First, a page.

Young Scandinavian talent recognized at 2016 Maison&Objet Paris

Click to enlarge
Frankie chairs by Färg & Blanche.

Frankie chairs by Färg & Blanche. Image: Alexander Lagergren

1 of 6
Terroir lamps by Jonas Edvard.

Terroir lamps by Jonas Edvard. Image: Emil Thomsen Schmidt

2 of 6
Poured tables by Troels Flensted.

Poured tables by Troels Flensted.

3 of 6
Lyyli box series by Katriina Nuutinen.

Lyyli box series by Katriina Nuutinen. Image: Anna Salmisalo

4 of 6
Forester lamp Kjartan Oskarsson Studio.

Forester lamp Kjartan Oskarsson Studio.

5 of 6
Pat Vol. 1 by Kneip.

Pat Vol. 1 by Kneip.

6 of 6

For each of Maison&Objet’s four shows every year, six up-and-coming designers are awarded the Talents a la Carte and and get the exclusive chance to exhibit their work at the show to professionals from around the world. For the Maison&Objet Paris show, on 22–26 January 2016, six Scandinavian designers have been chosen to showcase their impressive work.

Frankie chairs by Färg & Blanche. Image:  Alexander Lagergren

Färg & Blanche

The French-Swedish design studio Färg & Blanche was founded in 2010 by designers Fredrik Färg and Emma Marga Blanche. Fredrik completed his masters degree in design in 2008 and Emma graduated in 2006. Known for their experimental stance where each expression informs the other, they work across a wide variety of fields, collaborating with established Scandinavian furniture brands and producing their own collections and limited art pieces for galleries around the world. Their sense of experimentation with materials and production methods, in particular in textiles, can be felt throughout Emma and Fredrik’s work, which often has a tailored, yet playful touch. They have collaborated with Comme Des Garçons making exhibitions in Tokyo, Seoul and Paris and have created a number of acclaimed exhibitions, including “20 designers at Biologiska” 2011 and “Inside Scandinavian Design” 2015.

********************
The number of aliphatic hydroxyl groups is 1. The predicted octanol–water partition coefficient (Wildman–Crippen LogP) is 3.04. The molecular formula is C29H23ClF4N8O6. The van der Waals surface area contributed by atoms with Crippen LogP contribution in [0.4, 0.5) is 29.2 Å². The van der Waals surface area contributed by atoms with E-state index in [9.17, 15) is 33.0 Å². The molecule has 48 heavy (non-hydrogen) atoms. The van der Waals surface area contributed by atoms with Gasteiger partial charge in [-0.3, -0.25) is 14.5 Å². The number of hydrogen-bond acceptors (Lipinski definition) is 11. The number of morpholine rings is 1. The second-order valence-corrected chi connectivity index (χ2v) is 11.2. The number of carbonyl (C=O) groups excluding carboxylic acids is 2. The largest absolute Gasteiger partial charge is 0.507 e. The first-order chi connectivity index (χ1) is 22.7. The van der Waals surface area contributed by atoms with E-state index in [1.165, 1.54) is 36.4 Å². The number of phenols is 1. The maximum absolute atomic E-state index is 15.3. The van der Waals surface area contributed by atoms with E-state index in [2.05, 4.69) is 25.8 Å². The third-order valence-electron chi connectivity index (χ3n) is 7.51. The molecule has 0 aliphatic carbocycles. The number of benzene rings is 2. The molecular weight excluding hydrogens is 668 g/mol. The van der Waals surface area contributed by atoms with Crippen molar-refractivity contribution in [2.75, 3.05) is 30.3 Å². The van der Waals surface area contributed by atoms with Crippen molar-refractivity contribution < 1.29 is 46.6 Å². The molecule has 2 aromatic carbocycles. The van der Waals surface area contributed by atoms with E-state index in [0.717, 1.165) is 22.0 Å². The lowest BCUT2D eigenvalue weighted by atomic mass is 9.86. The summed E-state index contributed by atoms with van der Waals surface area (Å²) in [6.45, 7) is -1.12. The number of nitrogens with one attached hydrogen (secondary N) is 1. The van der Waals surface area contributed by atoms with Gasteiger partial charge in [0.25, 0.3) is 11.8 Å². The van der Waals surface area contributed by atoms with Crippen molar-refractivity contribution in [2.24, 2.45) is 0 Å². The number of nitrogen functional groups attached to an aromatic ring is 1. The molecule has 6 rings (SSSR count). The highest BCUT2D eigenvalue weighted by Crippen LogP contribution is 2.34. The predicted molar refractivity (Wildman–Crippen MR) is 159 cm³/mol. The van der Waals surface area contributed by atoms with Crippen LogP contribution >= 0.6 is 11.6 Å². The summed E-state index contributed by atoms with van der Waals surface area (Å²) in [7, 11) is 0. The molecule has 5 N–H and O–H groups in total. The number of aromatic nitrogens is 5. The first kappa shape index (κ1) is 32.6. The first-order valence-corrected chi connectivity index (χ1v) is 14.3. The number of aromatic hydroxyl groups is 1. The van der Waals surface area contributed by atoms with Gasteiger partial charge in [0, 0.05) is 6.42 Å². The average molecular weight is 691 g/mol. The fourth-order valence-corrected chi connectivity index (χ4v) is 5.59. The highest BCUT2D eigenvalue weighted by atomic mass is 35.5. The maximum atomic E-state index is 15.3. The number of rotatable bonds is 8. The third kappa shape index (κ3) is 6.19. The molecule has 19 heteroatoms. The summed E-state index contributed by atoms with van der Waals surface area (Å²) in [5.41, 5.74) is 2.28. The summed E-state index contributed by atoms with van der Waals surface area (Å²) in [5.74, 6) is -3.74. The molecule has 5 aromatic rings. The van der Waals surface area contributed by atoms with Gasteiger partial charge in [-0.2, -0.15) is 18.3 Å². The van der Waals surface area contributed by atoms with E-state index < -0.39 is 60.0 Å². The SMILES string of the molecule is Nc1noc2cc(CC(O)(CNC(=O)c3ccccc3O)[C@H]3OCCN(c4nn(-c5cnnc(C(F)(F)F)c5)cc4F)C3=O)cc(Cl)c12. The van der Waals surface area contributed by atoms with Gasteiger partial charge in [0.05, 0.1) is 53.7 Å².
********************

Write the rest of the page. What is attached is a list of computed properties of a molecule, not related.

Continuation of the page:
www.fargblanche.com

Terroir lamps by Jonas Edvard. Image:  Emil Thomsen Schmidt

Jonas Edvard

A design graduate of the Royal Danish Academy of Fine Arts (2013), Jonas Edvard is an independent designer developing new experiences with design objects through the research and development of raw unprocessed materials. Based in Copenhagen, Denmark, Edvard’s aim is to create sustainable furniture using materials that explore the potential of a global green economy. Jonas Edvard’s work is characterized by a profound focus on the qualities of already existing materials, diving into their history and ranges of uses, to create functional products with a simple and honest approach. Edvard has received numerous prizes and grants and has been featured in several exhibitions, including the permanent collection of the Danish Design Museum and the Trapholt Museum.

www.jonasedvard.dk

Poured tables by Troels Flensted.

Troels Flensted

Born in 1987, Troels Flensted graduated from Central Saint Martins College of Art and Design in London. After graduating in 2014, he moved back to his native country Denmark and started his own studio. His experimental studio explores the potential within material behaviours, colours and alternative manufacturing processes, and finds inspiration in the aesthetics and undiscovered possibilities deriving from combining the three. This approach has led to exciting projects and commissions for both private and corporate clients.